It's never been easy to become a saint. Traditionally, it's been a slow and cautious business. For a start, you had to be dead. Then you would have to be cross-examined by a sort of council for the prosecution: the Devil's Advocate. And finally, of course, there were the miracles. Lots of them.

But, all that changed – like much else in the Roman Catholic Church – with the arrival of the most charming and media-aware pontiff in Rome’s history. Pope John Paul II dumped the Devil’s Advocate and (perhaps with an eye on his own post-mortem state of affairs) slashed the number of miracles required to be endorsed as a saint.

A ghostly Pope John Paul II floating out at seaThe stately pace of canonisation accelerated alarmingly. At one point it got so quick that even being dead was in danger of being dropped as a qualification. When Mother Teresa was referred to as a living saint by a strident group of followers during her lifetime, they weren’t simply expressing their approval of her dubious record as a humanitarian.They were putting forward a belief that was increasingly taking on the aspects of a cult. And if the Pope could not quite endorse the sentiment while she was alive, he made up for it in record time after her death and saw to it that she entered the Guinness Book of Records as the fastest canonisation in history.

More controversial still was the canonisation of Josemaría Escrivá de Balaguer y Albas, priest, fan of General Franco and founder of Opus Dei. Harsh words have been said about Escrivá. It has been alleged that he supported General Pinochet and that he even sunk to Holocaust denial. And then there was the nature of Opus Dei itself. It has been claimed (and strongly denied by the organisation) that Opus Dei borders on cult behaviour and tries to exercise political control. But Escrivá still got into the ranks of the blessed and it seems to have been a miracle that did the trick.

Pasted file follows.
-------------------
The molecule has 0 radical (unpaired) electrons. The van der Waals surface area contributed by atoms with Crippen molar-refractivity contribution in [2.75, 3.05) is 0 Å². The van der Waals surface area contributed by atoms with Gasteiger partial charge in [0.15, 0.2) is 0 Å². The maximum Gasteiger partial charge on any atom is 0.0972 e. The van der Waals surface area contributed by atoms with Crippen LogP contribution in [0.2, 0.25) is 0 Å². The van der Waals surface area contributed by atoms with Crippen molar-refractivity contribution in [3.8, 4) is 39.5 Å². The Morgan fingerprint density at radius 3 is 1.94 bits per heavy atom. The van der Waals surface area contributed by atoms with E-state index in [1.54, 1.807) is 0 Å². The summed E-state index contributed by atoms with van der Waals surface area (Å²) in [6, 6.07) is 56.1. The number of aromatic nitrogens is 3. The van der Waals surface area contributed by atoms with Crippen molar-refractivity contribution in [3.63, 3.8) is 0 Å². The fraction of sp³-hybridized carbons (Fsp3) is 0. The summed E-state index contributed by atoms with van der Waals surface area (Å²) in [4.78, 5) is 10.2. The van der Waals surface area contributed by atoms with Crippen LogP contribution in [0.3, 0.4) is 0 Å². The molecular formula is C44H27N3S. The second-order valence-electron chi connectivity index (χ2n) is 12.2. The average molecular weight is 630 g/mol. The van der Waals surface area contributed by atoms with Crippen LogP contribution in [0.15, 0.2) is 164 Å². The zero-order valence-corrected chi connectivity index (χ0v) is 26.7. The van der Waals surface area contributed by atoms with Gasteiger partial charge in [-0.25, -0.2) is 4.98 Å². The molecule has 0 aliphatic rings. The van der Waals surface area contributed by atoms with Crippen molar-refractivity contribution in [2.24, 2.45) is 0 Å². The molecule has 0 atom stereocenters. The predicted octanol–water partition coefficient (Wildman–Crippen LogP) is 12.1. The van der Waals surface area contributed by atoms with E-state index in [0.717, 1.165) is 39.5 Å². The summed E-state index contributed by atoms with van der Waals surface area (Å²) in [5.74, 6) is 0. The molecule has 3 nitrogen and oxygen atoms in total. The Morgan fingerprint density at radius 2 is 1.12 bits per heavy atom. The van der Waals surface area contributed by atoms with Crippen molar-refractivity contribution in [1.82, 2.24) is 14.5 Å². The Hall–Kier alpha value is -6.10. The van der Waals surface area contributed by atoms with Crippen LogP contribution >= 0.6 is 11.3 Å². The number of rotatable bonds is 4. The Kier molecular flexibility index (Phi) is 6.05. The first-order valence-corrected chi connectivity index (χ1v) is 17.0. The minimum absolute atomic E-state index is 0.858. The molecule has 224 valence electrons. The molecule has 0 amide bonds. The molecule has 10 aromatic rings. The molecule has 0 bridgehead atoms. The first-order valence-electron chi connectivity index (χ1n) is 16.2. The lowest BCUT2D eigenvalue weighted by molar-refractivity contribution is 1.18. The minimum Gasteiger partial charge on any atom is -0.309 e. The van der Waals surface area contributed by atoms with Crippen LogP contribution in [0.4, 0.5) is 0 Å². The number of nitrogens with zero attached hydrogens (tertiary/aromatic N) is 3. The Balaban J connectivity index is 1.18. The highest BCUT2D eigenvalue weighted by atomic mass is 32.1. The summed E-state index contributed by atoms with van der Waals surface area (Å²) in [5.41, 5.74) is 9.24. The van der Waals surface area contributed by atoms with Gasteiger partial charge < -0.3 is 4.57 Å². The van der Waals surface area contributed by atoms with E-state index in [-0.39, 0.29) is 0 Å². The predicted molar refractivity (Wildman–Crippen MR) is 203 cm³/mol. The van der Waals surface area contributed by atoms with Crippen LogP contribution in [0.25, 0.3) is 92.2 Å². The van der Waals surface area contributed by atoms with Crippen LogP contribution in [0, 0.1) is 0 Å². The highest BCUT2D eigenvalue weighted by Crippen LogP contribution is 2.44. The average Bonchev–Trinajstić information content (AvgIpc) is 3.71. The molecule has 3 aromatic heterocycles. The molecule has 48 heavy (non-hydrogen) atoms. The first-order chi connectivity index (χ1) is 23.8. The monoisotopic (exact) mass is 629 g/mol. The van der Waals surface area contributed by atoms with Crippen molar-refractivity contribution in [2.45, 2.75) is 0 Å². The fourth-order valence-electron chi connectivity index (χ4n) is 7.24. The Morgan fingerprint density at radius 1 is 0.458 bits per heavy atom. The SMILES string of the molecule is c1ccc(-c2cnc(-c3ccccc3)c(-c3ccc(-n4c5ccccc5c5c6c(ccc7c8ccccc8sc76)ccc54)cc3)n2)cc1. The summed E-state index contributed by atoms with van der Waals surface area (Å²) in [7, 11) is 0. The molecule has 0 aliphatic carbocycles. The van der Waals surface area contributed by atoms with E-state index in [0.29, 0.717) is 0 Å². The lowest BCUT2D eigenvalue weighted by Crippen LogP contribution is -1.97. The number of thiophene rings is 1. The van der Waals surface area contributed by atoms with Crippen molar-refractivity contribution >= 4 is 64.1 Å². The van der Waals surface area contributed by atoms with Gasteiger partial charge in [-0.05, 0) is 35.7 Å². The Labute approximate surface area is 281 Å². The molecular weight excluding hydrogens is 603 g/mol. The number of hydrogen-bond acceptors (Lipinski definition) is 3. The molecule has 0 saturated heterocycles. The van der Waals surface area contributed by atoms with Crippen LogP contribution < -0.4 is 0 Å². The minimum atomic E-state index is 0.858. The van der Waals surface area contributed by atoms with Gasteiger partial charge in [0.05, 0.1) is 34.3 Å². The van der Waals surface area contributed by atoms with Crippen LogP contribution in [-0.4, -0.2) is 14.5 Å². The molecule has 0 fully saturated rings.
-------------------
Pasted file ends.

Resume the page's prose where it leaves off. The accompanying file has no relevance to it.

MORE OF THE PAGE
Radiodermatitis sounds as bad as it is. Cancers appear on your hands. You must have skin grafts. And if the grafts don’t work there is only a partial chance that the following and inevitable amputations will. There is no known cure. No cure that is, except for the intercession of our man Escrivá, who stopped the disease in its tracks when it attacked Dr Manuel Nevado Rey. The impressively, if perhaps oxymoronically, named Medical Committee of the Congregation of the Causes of Saints, the body charged with examining the miraculous, unanimously decided that a miracle had occurred. The opinions of cancer specialists are not recorded.

Things have moved on, too, for Blessed Gorg Preca. This Maltese priest has recently completed his second miracle with the healing of a baby who had developed liver complications and who was being treated in King’s College Hospital in London. The child was born on June 15, 2001. Blessed Gorg Preca died in 1962. No matter. A glove belonging to the deceased was found and laid alongside the ailing child. The boy’s subsequent recovery was once again found by our friends in the Congregation for the Causes of Saints to be miraculous.

At the time of writing, though, no single miracle has been indisputably attributed to John Paul II, and two will have to be proven before he can become a saint. One of those, preferably, will come from his time on earth while the other will come from beyond the grave.

This isn’t to say that alleged miracles haven’t been coming thick and fast. The scrutineers at tell us of the disappearance of leukaemia from a Mexican child. A cardinal regained the power of speech after he was touched on the throat by John Paul and the tumour afflicting the brain of an American vanished after a single mass spent in John Paul’s company.